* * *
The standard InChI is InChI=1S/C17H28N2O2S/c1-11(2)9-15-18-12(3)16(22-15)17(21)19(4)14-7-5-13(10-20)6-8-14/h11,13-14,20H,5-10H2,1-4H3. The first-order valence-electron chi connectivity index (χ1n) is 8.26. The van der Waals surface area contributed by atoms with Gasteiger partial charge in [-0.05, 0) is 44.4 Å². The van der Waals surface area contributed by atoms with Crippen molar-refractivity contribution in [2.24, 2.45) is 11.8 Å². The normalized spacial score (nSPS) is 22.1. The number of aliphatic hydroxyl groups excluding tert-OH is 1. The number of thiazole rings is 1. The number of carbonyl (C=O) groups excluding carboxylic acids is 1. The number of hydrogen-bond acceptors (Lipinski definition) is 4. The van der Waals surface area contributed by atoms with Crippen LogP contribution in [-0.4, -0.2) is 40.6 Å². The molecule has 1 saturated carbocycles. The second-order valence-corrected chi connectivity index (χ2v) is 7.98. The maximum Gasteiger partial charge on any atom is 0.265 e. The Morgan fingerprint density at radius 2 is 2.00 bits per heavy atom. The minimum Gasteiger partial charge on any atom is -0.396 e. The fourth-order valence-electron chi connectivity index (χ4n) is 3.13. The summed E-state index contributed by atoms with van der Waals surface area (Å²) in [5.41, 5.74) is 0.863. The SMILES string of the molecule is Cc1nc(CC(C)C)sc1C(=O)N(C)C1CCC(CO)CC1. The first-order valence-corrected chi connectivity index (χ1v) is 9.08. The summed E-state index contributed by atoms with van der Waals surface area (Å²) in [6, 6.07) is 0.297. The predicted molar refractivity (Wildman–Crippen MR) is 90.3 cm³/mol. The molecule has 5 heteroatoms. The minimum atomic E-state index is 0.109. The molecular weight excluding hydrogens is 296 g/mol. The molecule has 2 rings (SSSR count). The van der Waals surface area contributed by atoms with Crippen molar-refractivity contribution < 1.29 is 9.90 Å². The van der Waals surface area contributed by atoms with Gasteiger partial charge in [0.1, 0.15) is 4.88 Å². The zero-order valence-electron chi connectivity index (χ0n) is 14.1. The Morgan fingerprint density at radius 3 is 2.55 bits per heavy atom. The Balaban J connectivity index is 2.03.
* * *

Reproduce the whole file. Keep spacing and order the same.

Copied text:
The standard InChI is InChI=1S/C17H28N2O2S/c1-11(2)9-15-18-12(3)16(22-15)17(21)19(4)14-7-5-13(10-20)6-8-14/h11,13-14,20H,5-10H2,1-4H3. The first-order valence-electron chi connectivity index (χ1n) is 8.26. The van der Waals surface area contributed by atoms with Gasteiger partial charge in [-0.05, 0) is 44.4 Å². The van der Waals surface area contributed by atoms with Crippen molar-refractivity contribution in [2.24, 2.45) is 11.8 Å². The normalized spacial score (nSPS) is 22.1. The number of aliphatic hydroxyl groups excluding tert-OH is 1. The number of thiazole rings is 1. The number of carbonyl (C=O) groups excluding carboxylic acids is 1. The number of hydrogen-bond acceptors (Lipinski definition) is 4. The van der Waals surface area contributed by atoms with Crippen LogP contribution in [-0.4, -0.2) is 40.6 Å². The molecule has 1 saturated carbocycles. The second-order valence-corrected chi connectivity index (χ2v) is 7.98. The maximum Gasteiger partial charge on any atom is 0.265 e. The Morgan fingerprint density at radius 2 is 2.00 bits per heavy atom. The minimum Gasteiger partial charge on any atom is -0.396 e. The fourth-order valence-electron chi connectivity index (χ4n) is 3.13. The summed E-state index contributed by atoms with van der Waals surface area (Å²) in [5.41, 5.74) is 0.863. The SMILES string of the molecule is Cc1nc(CC(C)C)sc1C(=O)N(C)C1CCC(CO)CC1. The first-order valence-corrected chi connectivity index (χ1v) is 9.08. The summed E-state index contributed by atoms with van der Waals surface area (Å²) in [6, 6.07) is 0.297. The predicted molar refractivity (Wildman–Crippen MR) is 90.3 cm³/mol. The molecule has 5 heteroatoms. The minimum atomic E-state index is 0.109. The molecular weight excluding hydrogens is 296 g/mol. The molecule has 2 rings (SSSR count). The van der Waals surface area contributed by atoms with Crippen molar-refractivity contribution < 1.29 is 9.90 Å². The van der Waals surface area contributed by atoms with Gasteiger partial charge in [0.1, 0.15) is 4.88 Å². The zero-order valence-electron chi connectivity index (χ0n) is 14.1. The Morgan fingerprint density at radius 3 is 2.55 bits per heavy atom. The Balaban J connectivity index is 2.03.